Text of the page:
Tim’s first full Astro Pi case replica, complete with shiny APEM buttons
To put the kit together yourself, all you need to do is add a Pi, Sense HAT, Camera Module, and RTC battery, and choose your buttons. An illustrated manual explains the process step by step. Our version of the Astro Pi case uses the same APEM buttons as the units in orbit, and whilst they are expensive, just clicking them is a source of great joy. It comes in a nice travel case too.
This is Tim. Thanks, Tim!
Take part in Astro Pi
If having an Astro Pi replica is not enough for you, this is your chance: the 2017-18 Astro Pi challenge is open! Do you know a teenager who might be keen to design a experiment to run on the Astro Pis in space? Are you one yourself? You have until 29 October to send us your Mission Space Lab entry and become part of the next generation of space scientists? Head over to the Astro Pi website to find out more.
After making a delightful Bitcoin lottery using a Raspberry Pi, Sean Hodgins brings us more Pi-powered goodness in time for every maker’s favourite holiday: Easter! Just kidding, it’s Halloween. Check out his hair-raising new build, the Haunted Jack in the Box.
This project uses a raspberry pi and face detection using the pi camera to determine when someone is looking at it. Plenty of opportunities to scare people with it. You can make your own!
Imagine yourself wandering around a dimly lit house. Your eyes idly scan a shelf. Suddenly, out of nowhere, a twangy melody! What was that? You take a closer look…there seems to be a box in jolly colours…with a handle that’s spinning by itself?!
You freeze, unable to peel your eyes away, and BAM!, out pops a maniacally grinning clown. You promptly pee yourself. Happy Halloween, courtesy of Sean Hodgins.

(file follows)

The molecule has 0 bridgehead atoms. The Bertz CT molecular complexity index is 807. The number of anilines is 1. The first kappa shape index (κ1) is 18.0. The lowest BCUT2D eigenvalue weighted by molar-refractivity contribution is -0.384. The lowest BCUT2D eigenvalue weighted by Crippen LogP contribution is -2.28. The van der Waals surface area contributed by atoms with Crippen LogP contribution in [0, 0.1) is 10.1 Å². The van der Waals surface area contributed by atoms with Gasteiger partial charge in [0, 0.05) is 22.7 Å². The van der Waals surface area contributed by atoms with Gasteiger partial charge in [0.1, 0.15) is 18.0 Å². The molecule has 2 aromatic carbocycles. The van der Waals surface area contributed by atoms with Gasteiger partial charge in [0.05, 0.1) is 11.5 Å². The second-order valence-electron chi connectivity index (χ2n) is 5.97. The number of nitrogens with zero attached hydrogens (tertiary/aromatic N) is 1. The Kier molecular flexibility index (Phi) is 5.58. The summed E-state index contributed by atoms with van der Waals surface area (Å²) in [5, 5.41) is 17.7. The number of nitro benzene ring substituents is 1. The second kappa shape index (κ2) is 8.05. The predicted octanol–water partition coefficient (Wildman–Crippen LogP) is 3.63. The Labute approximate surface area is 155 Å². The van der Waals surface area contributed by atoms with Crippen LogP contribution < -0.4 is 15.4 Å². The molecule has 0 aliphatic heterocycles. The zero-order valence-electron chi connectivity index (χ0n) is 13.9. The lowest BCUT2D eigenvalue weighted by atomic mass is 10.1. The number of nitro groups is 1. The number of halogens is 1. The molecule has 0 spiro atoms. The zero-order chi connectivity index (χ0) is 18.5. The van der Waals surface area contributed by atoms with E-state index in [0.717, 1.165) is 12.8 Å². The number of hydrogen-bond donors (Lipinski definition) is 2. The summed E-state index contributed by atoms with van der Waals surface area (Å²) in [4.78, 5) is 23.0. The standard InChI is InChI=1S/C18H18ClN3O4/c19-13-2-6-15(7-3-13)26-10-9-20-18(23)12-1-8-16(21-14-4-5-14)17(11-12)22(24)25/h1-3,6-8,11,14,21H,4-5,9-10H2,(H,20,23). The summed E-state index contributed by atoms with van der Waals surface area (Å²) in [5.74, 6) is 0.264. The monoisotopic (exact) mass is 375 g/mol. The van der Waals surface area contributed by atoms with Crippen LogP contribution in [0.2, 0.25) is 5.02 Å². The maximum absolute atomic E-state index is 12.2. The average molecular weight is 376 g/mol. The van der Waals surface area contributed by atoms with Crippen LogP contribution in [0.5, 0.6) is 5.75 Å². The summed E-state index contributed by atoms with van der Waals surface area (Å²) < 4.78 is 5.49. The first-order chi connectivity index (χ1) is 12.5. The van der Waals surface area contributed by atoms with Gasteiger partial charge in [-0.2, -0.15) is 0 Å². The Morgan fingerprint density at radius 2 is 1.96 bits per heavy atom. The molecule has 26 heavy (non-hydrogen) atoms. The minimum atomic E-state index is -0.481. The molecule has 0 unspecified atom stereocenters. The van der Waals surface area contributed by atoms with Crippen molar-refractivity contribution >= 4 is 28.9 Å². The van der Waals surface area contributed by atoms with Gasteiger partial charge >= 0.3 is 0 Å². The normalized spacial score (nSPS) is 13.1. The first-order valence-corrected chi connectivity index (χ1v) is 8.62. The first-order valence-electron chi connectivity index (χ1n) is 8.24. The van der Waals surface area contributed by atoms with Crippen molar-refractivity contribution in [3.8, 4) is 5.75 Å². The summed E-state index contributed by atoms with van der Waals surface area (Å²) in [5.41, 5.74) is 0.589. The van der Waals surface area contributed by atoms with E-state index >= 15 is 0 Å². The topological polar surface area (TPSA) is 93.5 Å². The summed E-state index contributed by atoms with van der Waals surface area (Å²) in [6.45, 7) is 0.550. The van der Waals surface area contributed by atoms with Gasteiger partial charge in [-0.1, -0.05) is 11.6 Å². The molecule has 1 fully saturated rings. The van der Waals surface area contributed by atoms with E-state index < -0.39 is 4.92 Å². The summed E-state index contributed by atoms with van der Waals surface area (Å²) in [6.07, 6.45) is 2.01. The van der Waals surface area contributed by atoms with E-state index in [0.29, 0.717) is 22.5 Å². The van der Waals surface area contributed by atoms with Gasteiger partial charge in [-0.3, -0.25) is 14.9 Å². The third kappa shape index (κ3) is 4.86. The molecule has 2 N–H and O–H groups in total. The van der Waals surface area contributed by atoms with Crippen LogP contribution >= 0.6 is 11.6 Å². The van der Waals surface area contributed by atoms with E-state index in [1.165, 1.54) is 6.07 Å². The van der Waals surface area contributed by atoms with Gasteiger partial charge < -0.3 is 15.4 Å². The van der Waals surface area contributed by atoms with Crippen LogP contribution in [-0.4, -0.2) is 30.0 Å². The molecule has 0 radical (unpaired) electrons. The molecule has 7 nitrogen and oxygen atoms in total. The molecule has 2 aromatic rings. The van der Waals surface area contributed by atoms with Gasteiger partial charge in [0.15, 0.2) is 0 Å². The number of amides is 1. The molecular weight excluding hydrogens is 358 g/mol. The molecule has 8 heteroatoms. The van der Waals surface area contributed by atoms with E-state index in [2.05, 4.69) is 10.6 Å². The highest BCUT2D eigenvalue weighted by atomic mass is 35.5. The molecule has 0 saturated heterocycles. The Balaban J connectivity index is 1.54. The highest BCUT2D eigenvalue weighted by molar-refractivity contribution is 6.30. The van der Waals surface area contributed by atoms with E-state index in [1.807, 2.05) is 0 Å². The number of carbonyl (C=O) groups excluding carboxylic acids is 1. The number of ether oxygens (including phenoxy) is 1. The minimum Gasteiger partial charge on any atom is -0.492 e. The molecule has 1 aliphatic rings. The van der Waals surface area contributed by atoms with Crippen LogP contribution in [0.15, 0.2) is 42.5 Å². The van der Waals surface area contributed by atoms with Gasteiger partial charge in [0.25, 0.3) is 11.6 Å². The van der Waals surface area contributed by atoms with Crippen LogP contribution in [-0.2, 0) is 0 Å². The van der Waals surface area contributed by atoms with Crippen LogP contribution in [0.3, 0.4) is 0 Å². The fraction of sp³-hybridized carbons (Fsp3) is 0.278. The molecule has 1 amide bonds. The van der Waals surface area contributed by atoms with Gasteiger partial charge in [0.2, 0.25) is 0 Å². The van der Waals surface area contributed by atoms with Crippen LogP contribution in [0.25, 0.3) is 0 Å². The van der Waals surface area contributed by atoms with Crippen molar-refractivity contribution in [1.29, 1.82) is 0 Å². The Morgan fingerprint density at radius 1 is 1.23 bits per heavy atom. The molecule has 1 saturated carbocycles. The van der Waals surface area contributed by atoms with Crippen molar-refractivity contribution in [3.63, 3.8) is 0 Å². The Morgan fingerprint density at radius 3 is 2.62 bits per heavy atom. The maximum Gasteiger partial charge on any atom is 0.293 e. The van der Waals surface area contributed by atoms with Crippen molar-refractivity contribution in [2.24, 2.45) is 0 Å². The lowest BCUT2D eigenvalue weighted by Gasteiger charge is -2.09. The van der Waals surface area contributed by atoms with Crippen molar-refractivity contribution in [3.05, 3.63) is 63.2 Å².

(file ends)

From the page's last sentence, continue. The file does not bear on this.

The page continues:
Eerie disembodied voice: You’re welco-o-o-ome!
How has Sean built this?
Sean purchased a jack-in-the-box toy and replaced its bottom side with one that would hold the necessary electronic components. He 3D-printed this part, but says you could also just build it by hand.
The bottom of the box houses a Raspberry Pi 3 Model B and a servomotor which can turn the windup handle. There’s also a magnetic reed switch which helps the Pi decide when to trigger the Jack. Sean hooked up the components to the Pi’s GPIO pins, and used an elastic band as a drive belt to connect the pulleys on the motor and the handle.
Sean explains that he has used a lot of double-sided tape and superglue in this build. The bottom and top are held together with two screws, because, as he describes it, “the Jack coming out is a little violent.”
But if I explain it, it won’t be scary anymore! OK, fiiiine.
With the help of a a Camera Module and OpenCV, Sean implemented facial recognition: Jack knows when someone is looking at his box, and responds by winding up and popping out.
Testing the haunting script
Sean’s Python script is available here, but as he points out, there are many ways in which you could adapt this code, and the build itself, to be even more frightening.
So very haunted
What would you do with this build? Add creepy laughter? Soundbites from It? Lighting effects? Maybe even infrared light and a NoIR Camera Module, so that you can scare people in total darkness? There are so many possibilities for this project — tell us your idea in the comments.
Joe Birch has built a simple device that converts online news stories to Braille, inspired by his family’s predisposition to loss of eyesight. He has based his BrailleBox on Android Things, News API, and a Raspberry Pi 3.
Braille is a symbol system for people with visual impairment which represents letters and numbers as raised points. Commercial devices that dynamically produce Braille are very expensive, so Joe decided to build a low-cost alternative that is simple to recreate.
News API is a tool for fetching JSON metadata from over 70 online news sources. You can use it to integrate headlines or articles into websites and text-based applications.
To create the six nubs necessary to form Braille symbols, Joe topped solenoids with wooden balls. He then wired them up to GPIO pins of the Pi 3 via a breadboard.